Suit questions use of app allowing 24/7 tracking of employee smart phones

Last modified: 5/17/2015 10:41:02 PM
When Myrna Arias discovered that her employer could track her movements even when she was off duty, she decided to remove the GPS-enabled app on her company smart phone that facilitated the monitoring. That got her fired, according a suit filed by Arias.

In the lawsuit, Arias, a former sales executive for international wire-transfer service Intermex, claims that her boss “admitted that employees would be monitored while off duty” and even bragged about being able to track her driving speeds. She was “scolded” for disabling the app and fired not long after, despite strong performance in her job, according to the lawsuit.

“She’s a salesperson, so she was required to leave the phone on in case clients had to call,” her lawyer, Gail Glick, said in an interview this week. Arias was fine with being monitored during the workday, Glick said, but “her objection was to the off-duty monitoring.”

Intermex did not respond to a Washington Post inquiry about the suit.

The privacy implications of such 24/7 monitoring “would be highly offensive to a reasonable person,” according to the lawsuit, which was filed in a California state court earlier this month.

As tracking technology developed specifically for employers becomes more common, more companies are choosing to watch their workers’ every movement.

A 2012 study by technology research firm Aberdeen Group found that 62 percent of companies with so-called “field employees” were using GPS technology to track staff – a big uptick from around 30 percent of those companies in 2008.

Arias’s lawsuit raises critical questions about whether employers have the right to conduct such surveillance – and how far they can go.

Intermex, for instance, gave employees smart phones and told them to install Xora StreetSmart, according to the lawsuit. The app, which is available through Apple’s iTunes and Google’s App Marketplace, costs employers roughly $1 per day per employee, according to Xora’s website. Employees can use the software to clock in and out of work and to fill out forms. But it also tracks their movements.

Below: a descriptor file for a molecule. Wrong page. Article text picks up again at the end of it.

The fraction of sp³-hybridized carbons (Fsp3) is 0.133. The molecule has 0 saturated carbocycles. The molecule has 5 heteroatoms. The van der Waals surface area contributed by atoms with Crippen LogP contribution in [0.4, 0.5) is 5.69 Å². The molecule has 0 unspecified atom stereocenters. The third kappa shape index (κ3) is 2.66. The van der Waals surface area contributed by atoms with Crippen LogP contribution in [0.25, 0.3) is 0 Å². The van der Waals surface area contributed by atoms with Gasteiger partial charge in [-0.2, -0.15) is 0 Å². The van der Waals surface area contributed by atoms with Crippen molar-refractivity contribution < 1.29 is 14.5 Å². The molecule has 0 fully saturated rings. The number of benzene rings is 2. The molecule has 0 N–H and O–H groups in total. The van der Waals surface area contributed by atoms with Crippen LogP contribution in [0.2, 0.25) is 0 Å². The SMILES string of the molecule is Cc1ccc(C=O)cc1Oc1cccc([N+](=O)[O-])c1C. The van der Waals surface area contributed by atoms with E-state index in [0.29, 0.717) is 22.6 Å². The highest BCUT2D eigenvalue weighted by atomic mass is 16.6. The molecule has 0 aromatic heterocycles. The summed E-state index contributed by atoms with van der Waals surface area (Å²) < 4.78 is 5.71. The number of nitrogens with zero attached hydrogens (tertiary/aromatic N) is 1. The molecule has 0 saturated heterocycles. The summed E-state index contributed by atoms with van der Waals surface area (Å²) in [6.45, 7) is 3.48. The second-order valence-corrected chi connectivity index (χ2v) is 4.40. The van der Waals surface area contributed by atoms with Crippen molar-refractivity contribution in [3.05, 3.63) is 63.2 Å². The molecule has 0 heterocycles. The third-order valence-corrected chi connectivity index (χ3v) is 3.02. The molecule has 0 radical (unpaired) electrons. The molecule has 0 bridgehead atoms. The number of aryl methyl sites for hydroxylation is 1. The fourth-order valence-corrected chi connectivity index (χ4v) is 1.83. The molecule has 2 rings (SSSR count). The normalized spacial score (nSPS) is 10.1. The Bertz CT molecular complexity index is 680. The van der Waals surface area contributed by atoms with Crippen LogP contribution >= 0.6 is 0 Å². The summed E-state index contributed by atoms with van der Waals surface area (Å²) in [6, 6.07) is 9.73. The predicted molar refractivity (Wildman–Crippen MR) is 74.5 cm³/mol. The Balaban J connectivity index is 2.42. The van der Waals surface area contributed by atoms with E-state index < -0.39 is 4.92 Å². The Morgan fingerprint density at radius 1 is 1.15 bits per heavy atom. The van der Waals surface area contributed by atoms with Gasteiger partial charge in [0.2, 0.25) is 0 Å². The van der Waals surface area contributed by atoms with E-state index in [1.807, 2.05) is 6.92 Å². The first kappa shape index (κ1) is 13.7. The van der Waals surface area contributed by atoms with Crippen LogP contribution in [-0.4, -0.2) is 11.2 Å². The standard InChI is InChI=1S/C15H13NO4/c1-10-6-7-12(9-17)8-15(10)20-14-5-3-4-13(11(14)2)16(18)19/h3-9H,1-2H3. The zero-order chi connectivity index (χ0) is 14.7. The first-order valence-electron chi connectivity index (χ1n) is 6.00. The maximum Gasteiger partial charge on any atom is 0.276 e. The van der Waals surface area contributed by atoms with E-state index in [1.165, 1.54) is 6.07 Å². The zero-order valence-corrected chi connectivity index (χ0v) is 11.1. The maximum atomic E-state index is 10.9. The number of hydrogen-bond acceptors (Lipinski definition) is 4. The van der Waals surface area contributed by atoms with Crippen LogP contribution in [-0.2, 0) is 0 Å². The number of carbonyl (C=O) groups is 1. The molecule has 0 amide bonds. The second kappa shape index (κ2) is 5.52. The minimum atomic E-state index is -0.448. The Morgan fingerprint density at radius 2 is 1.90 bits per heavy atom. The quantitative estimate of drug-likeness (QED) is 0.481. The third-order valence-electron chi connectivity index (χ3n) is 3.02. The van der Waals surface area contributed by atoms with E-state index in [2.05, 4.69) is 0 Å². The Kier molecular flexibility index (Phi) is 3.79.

ClickSoftware, the company behind Xora, did not respond directly to questions about the GPS monitoring features of its software or whether the program stops tracking workers when they clock out.

Many other apps provide similar services. The TSheets mobile time-tracking app also collects employee location information, for instance, but the “GPS turns off when the employee clocks out,” according to the company’s website.

Arias wasn’t allowed to turn off the phone when she was off the clock to avoid being tracked, according to the suit.

“Employers have legitimate reasons for monitoring their workers, but all too often we see that kind of tracking spilling over into the private parts of their lives,” said Jay Stanley, a senior policy analyst at the American Civil Liberties Union.

Federal and state laws do not offer many guidelines for when it is appropriate to track employees, he said, but the constant monitoring can reveal incredibly personal details.

“When you know everywhere someone’s been, you know a lot about their lives,” Stanley said. “You know not only where they work and live, but who their friends are, who their lovers are, what doctors they might visit and their specialties, what sexually oriented establishments they might visit – the list just goes on and on.”

That opens up the possibility of discrimination, Stanley said, adding: “What happens if an employer doesn’t like the choices a worker makes in their personal lives and retaliates professionally?”




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